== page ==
By Brian Reilly and Jessica Cook
Good governance is increasingly associated with selecting cost-competitive and quality service providers. A common method to attract and select professional consultants—such as engineers, accountants, municipal advisors, planners, or attorneys—is to prepare a request for proposal (RFP). A good RFP can generate interest and provide key information to help you distinguish between responders and select a consultant that best suits your needs. Any RFP should include seven key points to maximize both the number and quality of responses.
#1 Why do you need to hire a consultant?
Tell the consultant why you are going out for proposals. This may be one simple sentence in the RFP if it relates to a specific project, such as developing a comprehensive plan, or if your incumbent consultant’s contract has expired.
However, if you are hiring a consultant to develop recommendations on setting utility rates, for example, tell the consultant what is prompting the community to re-evaluate those rates. Explain why consulting services are needed and the problem or project they may be hired to address. If proposing firms have a detailed understanding of the particular problem or objectives, they can offer specific, relevant experience and creative solutions to best meet your needs.
#2 What should the consultant accomplish?
Be specific about what outcomes you are seeking to achieve. If you have a detailed scope of work, provide it.
Sometimes, however, you are looking for the consultant to help define the scope of work. In that case, communicate important deliverables. For example, if a deliverable is to manage a public participation process, the RFP should ask the respondents to detail how they would solicit and incorporate public input.
#3 What is your time frame?
Specify the term of the engagement. Is it project-specific or for the next three years? If there are deadlines or other milestones for completing key aspects of a project, be sure to communicate those in the RFP.
#4 Ask consultants to share their approach.
Ideally, you will receive multiple responses from qualified firms all capable of completing the scope of work. How will you distinguish them from each other? One way is to directly ask the consultant what distinguishes them from their peers, but you are likely to get boilerplate language extolling their virtues.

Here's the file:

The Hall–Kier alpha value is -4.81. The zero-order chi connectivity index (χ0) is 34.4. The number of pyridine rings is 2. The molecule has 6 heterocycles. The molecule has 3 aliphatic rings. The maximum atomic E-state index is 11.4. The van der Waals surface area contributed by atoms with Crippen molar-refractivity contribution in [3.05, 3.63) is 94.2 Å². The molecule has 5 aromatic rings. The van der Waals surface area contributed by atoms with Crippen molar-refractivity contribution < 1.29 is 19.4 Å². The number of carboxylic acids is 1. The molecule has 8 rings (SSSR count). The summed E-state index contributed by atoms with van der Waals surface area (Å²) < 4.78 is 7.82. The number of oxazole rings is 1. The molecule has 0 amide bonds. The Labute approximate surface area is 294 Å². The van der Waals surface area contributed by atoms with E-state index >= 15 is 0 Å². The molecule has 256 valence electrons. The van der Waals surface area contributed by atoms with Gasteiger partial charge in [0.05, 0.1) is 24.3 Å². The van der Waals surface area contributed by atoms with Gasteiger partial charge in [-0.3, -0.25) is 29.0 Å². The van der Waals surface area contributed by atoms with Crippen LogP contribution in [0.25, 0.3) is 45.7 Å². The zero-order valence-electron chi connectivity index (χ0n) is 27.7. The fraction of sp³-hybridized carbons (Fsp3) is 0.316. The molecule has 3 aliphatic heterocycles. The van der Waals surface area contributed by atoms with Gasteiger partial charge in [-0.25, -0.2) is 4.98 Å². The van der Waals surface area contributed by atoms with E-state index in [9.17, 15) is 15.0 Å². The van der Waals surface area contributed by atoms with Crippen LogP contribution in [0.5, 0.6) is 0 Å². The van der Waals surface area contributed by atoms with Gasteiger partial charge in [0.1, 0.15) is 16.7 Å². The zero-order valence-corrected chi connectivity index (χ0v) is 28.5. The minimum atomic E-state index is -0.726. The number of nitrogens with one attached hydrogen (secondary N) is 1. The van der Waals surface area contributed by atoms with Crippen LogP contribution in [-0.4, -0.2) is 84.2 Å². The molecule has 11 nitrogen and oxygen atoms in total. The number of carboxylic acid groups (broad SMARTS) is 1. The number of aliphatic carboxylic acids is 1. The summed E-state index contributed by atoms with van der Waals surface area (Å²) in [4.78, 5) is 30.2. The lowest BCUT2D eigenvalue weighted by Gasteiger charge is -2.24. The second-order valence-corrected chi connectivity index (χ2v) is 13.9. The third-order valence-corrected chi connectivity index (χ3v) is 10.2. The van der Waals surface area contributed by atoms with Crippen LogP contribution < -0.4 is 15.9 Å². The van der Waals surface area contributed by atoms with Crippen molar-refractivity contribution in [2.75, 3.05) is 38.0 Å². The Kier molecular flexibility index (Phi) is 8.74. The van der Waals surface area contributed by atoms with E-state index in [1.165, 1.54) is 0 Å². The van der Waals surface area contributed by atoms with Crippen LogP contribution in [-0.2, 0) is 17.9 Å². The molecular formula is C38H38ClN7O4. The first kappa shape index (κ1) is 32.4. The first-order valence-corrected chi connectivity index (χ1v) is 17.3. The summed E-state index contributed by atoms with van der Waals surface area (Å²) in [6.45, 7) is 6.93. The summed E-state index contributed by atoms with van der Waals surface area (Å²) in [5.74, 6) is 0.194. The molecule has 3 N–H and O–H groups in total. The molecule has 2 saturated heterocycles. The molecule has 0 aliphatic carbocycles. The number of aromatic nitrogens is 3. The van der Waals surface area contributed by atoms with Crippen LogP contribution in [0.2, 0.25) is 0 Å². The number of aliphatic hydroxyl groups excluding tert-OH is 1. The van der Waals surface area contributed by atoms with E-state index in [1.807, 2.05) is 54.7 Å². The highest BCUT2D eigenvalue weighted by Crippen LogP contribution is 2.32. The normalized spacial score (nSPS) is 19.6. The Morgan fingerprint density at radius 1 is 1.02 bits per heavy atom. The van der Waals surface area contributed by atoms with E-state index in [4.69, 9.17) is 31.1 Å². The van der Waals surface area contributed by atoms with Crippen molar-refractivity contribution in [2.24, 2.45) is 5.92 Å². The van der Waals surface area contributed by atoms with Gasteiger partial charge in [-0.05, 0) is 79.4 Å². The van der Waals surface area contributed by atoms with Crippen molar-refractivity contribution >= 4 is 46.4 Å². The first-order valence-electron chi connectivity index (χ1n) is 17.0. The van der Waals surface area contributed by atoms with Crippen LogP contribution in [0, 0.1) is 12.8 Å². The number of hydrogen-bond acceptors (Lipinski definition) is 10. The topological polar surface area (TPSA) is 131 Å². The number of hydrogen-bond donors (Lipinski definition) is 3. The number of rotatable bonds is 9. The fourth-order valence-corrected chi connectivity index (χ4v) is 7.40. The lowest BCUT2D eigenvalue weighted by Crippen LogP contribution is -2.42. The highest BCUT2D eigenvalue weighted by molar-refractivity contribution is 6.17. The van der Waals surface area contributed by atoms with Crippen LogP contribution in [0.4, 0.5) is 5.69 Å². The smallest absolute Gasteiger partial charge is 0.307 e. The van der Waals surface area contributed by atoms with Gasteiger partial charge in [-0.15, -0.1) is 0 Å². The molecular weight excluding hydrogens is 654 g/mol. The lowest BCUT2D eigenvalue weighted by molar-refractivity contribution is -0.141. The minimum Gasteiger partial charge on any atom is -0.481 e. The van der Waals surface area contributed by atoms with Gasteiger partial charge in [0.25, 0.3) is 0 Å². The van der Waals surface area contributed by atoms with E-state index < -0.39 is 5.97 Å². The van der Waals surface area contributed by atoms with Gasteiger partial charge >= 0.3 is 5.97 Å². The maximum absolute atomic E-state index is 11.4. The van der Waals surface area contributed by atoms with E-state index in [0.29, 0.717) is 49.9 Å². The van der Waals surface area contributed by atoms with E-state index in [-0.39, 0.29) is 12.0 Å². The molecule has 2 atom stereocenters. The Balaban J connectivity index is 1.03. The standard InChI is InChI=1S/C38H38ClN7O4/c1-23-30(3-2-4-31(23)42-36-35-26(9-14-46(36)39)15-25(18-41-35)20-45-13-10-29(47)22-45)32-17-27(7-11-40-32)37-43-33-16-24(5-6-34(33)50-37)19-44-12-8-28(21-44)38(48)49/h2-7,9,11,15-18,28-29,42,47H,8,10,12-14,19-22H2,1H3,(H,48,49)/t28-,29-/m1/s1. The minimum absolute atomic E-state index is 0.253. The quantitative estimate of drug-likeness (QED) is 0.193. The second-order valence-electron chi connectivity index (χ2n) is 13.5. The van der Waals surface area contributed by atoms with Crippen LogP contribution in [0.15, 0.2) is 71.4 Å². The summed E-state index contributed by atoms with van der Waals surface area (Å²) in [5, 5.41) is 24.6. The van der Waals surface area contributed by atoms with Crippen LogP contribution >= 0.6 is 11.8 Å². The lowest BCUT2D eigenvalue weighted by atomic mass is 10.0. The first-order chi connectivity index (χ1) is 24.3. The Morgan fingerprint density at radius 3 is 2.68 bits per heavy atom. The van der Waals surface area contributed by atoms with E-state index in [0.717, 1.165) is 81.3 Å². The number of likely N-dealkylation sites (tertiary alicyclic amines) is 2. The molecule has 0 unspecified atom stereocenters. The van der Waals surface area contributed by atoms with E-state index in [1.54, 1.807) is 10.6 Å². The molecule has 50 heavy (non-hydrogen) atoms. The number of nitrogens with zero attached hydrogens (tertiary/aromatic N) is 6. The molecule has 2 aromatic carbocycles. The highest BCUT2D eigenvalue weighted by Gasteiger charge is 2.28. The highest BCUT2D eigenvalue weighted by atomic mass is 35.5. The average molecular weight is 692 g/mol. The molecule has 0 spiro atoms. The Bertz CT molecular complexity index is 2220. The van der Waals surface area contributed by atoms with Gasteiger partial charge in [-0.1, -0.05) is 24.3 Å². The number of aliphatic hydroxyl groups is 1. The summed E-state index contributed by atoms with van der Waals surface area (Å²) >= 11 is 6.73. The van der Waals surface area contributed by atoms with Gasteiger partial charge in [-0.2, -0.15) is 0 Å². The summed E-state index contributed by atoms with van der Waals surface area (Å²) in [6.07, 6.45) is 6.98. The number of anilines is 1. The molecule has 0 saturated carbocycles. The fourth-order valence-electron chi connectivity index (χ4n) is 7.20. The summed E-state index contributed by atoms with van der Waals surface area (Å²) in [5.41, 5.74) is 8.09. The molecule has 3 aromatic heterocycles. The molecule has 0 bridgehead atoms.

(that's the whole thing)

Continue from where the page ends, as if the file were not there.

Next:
A more revealing question is to ask the consultant to specify how they will approach your specific project. Ask the consultant to demonstrate, through relevant examples of work done with other similar clients, the qualities that you are looking for. As an added measure, follow up with those references and speak with them about past work with the firm and the individuals assigned to the engagement.
#5 Consider quality above cost.
Be honest. Isn’t the proposed fee the first place one looks when one receives a consultant’s proposal? And for good reason— price is an important component. But there is a difference between price and value. The lowest-cost proposal is not necessarily the best one, and price should not be the most important consideration. Be sure you know what you are getting for your money.
#6 Explain the evaluation process.
Specifically enumerate how proposals will be considered. Will there be a scoring process and, if so, how will different factors be weighted?
Reserve the right to conduct in-person interviews with finalists as a last step in the evaluation process. Effectively communicating the firm’s proposal and approach in person can be a distinguishing factor, plus you have the benefit of picking up on non-verbal cues throughout the interview.
#7 Strategically distribute the RFP.
Be sure to post the RFP on your city’s website and send a notice to the League of Minnesota Cities (learn more at www.lmc.org/rfp). The League will post your RFP on its website and distribute an announcement of your RFP to vendors across the state. In addition, reach out to reputable firms and send them a copy of the RFP.
Ideally, your professional consultants should be establishing a lasting relationship with staff and elected officials; gaining institutional knowledge of your community; and providing support, expertise, and work products over time. When evaluating the responses to your RFP, consider the consultant’s value, knowledge, level of service, and the quality of the consulting relationship.
Brian Reilly is a senior municipal advisor and Jessica Cook is a financial specialist with Ehlers (www.ehlers-inc.com). Ehlers is a member of the League’s Business Leadership Council (www.lmc.org/sponsors).
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